Age-related cataracts are the leading cause of low vision and blindness throughout the world. Up to 30% of people over the age of 50 will develop them. By age 75, about 70% will have cataracts. Surgery to remove cataracts has become almost routine.
Cataracts develop when proteins build up in the lens of the eye making it cloudy. It happens with age and is primarily due to oxidative damage. Age-related cataracts are the result of a lifetime of molecular damage to the lens proteins by free radicals.
Can your diet make a difference? Studies to date haven’t been conclusive. Animal studies have found that wheat grass reverses cataract damage. Human studies have found only a non-significant or modest association between fruit and vegetable intake and cataract risk.
But the most recent study from Spanish researchers is more promising. An article published online on BMC Ophthalmology, finds a significant relationship between high intakes of fruits and vegetables and lowered risk of cataracts. In addition, taking in more vitamins C and E is also associated with fewer cataracts.
High Intake of Fruits and Vegetables Lowers Cataract Risk
The researchers analyzed data from the Spanish segment of the European Eye study (EUREYE) collected between February 2000 and November 2001. The subjects included 599 adults age 65 or older.
Participants completed a food frequency questionnaire to assess how many fruits and vegetables they typically ate. The researchers also measured blood plasma levels of vitamin C, alpha-tocopherol (vitamin E), and various carotenoids.
Of the participants, 50% ate five or more servings of fruits and/or vegetables a day. That number is high compared to what Americans eat. The researchers noted that the general population of Spain eats a Mediterranean diet rich in fruits and vegetables, especially citrus fruit.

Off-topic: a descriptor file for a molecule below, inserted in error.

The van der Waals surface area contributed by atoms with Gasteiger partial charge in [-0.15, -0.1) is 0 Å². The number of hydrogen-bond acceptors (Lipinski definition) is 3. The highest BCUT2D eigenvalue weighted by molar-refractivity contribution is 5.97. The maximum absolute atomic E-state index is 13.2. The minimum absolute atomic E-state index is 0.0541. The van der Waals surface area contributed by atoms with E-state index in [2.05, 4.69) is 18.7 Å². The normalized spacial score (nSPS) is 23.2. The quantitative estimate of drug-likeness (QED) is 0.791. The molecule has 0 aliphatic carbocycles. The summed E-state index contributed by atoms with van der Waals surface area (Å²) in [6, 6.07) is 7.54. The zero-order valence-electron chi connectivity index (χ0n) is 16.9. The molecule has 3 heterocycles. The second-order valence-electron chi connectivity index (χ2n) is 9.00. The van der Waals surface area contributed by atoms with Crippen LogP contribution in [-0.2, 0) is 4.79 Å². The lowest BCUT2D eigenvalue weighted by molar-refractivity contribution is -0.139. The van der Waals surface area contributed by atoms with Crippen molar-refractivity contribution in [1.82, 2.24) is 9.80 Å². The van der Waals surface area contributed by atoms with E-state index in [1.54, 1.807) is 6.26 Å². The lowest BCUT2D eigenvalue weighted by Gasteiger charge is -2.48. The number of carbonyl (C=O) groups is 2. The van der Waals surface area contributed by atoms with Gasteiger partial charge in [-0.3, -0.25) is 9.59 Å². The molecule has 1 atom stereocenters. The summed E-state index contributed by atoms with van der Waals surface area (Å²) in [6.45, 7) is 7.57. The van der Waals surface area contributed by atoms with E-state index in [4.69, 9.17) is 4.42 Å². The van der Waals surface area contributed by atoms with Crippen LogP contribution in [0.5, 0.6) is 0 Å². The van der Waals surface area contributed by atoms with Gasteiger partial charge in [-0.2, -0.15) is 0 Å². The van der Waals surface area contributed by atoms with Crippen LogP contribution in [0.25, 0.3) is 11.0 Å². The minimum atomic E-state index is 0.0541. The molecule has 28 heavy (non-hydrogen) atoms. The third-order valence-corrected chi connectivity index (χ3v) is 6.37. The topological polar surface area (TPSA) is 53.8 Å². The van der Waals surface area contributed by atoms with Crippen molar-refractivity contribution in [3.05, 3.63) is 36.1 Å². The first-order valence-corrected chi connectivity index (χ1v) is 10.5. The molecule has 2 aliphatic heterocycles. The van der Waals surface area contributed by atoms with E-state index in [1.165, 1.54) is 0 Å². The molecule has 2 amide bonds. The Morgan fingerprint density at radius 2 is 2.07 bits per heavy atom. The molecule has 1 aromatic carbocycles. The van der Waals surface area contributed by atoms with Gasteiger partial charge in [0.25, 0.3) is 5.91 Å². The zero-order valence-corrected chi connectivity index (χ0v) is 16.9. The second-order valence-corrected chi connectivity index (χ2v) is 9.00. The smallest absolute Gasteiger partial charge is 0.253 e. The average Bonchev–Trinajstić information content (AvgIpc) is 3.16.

The researchers showed that the more combined fruits and vegetables the participants ate, the lower their cataract risk.
The same was true of vitamin C.
Vitamins C and E Associated With Lower Cataract Risk
As vitamin C intake increased above 107 mg per day, the risk of developing cataracts significantly decreased. One orange has about 70 mg of vitamin C. And the more vitamin C people ate – up to a point – the lower the risk.
Compared to those eating the least fruits and vegetables a day (between 13 mg to 83 mg), those eating up to 107 mg lowered their risk by 38%. Those eating up to 143 mg per day lowered their risk by 51%. However, those eating up to 408 mg every day didn’t see much more improvement. They lowered their risk by 54%. The researchers noted this was consistent with other research finding human eye tissues become saturated at intakes of vitamin C between 200 and 300 mg per day.
Vitamin E intake above 8 mg per day showed a protective association against developing cataract. An ounce of sunflower seeds contains about 10 mg of vitamin E. But there was no evidence that more vitamin E contributed to additional decreases in risk.
The researchers also measured the effects of other dietary antioxidants including lutein, zeaxanthin, β-cryptoxanthin, α-carotene, β-carotene, and lycopene. But none of those antioxidants were associated with cataract risk. The researchers admitted this result was not consistent with other epidemiological studies and called for more research.
Until then we know that high daily intakes of combined fruit and vegetables, as well as vitamins C and E are associated with a significantly decreased risk of cataract.
What does this mean for you?
Foods To Protect Against Cataracts
The researchers observed that high intakes of fruit alone did not significantly lower cataract risk. But vegetables alone did make a significant difference.
To keep your eyes healthy, eat vegetables rich in vitamins C or E. Broccoli is high in both of those vitamins.
Vegetables high in vitamin C include kale, bell peppers, Brussels sprouts, cauliflower, tomatoes, and snow peas. Foods high in vitamin E include spinach, avocados, sunflower seeds, squash, and pumpkin.
Margie King is a holistic health coach and graduate of the Institute for Integrative Nutrition®. A Wharton M.B.A. and practicing corporate attorney for 20 years, Margie left the world of business to pursue her passion for all things nutritious. She now works with midlife women and busy professionals to improve their health, energy and happiness through individual and group coaching, as well as webinars, workshops and cooking classes. She is also a professional copywriter and prolific health and nutrition writer whose work appears as the National Nutrition Examiner. To contact Margie, visit www.NourishingMenopause.com.